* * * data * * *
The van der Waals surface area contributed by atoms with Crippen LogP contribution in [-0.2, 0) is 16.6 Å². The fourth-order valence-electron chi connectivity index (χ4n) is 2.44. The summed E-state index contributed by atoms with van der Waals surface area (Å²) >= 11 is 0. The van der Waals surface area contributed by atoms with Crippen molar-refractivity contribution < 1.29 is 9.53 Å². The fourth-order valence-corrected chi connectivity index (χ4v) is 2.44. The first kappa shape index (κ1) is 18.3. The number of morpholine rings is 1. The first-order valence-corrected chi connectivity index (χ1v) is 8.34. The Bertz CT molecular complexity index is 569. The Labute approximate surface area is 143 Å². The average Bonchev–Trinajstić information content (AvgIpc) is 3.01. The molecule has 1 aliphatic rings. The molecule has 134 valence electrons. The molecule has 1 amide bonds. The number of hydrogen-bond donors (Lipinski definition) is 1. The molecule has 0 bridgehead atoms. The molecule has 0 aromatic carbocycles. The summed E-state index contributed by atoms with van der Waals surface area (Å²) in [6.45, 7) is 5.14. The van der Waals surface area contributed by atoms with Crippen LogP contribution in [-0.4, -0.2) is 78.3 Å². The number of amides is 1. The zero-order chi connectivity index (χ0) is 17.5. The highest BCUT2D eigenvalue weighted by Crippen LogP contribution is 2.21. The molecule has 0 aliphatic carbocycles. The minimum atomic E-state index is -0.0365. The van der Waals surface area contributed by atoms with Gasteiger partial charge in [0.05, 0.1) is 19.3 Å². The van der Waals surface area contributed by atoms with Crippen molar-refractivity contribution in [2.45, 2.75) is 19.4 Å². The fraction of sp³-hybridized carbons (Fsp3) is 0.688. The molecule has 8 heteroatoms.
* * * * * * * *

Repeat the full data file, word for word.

The van der Waals surface area contributed by atoms with Crippen LogP contribution in [-0.2, 0) is 16.6 Å². The fourth-order valence-electron chi connectivity index (χ4n) is 2.44. The summed E-state index contributed by atoms with van der Waals surface area (Å²) >= 11 is 0. The van der Waals surface area contributed by atoms with Crippen molar-refractivity contribution < 1.29 is 9.53 Å². The fourth-order valence-corrected chi connectivity index (χ4v) is 2.44. The first kappa shape index (κ1) is 18.3. The number of morpholine rings is 1. The first-order valence-corrected chi connectivity index (χ1v) is 8.34. The Bertz CT molecular complexity index is 569. The Labute approximate surface area is 143 Å². The average Bonchev–Trinajstić information content (AvgIpc) is 3.01. The molecule has 1 aliphatic rings. The molecule has 134 valence electrons. The molecule has 1 amide bonds. The number of hydrogen-bond donors (Lipinski definition) is 1. The molecule has 0 bridgehead atoms. The molecule has 0 aromatic carbocycles. The summed E-state index contributed by atoms with van der Waals surface area (Å²) in [6.45, 7) is 5.14. The van der Waals surface area contributed by atoms with Crippen LogP contribution in [-0.4, -0.2) is 78.3 Å². The number of amides is 1. The zero-order chi connectivity index (χ0) is 17.5. The highest BCUT2D eigenvalue weighted by Crippen LogP contribution is 2.21. The molecule has 0 aliphatic carbocycles. The minimum atomic E-state index is -0.0365. The van der Waals surface area contributed by atoms with Gasteiger partial charge in [0.05, 0.1) is 19.3 Å². The van der Waals surface area contributed by atoms with Crippen molar-refractivity contribution in [2.45, 2.75) is 19.4 Å². The fraction of sp³-hybridized carbons (Fsp3) is 0.688. The molecule has 8 heteroatoms.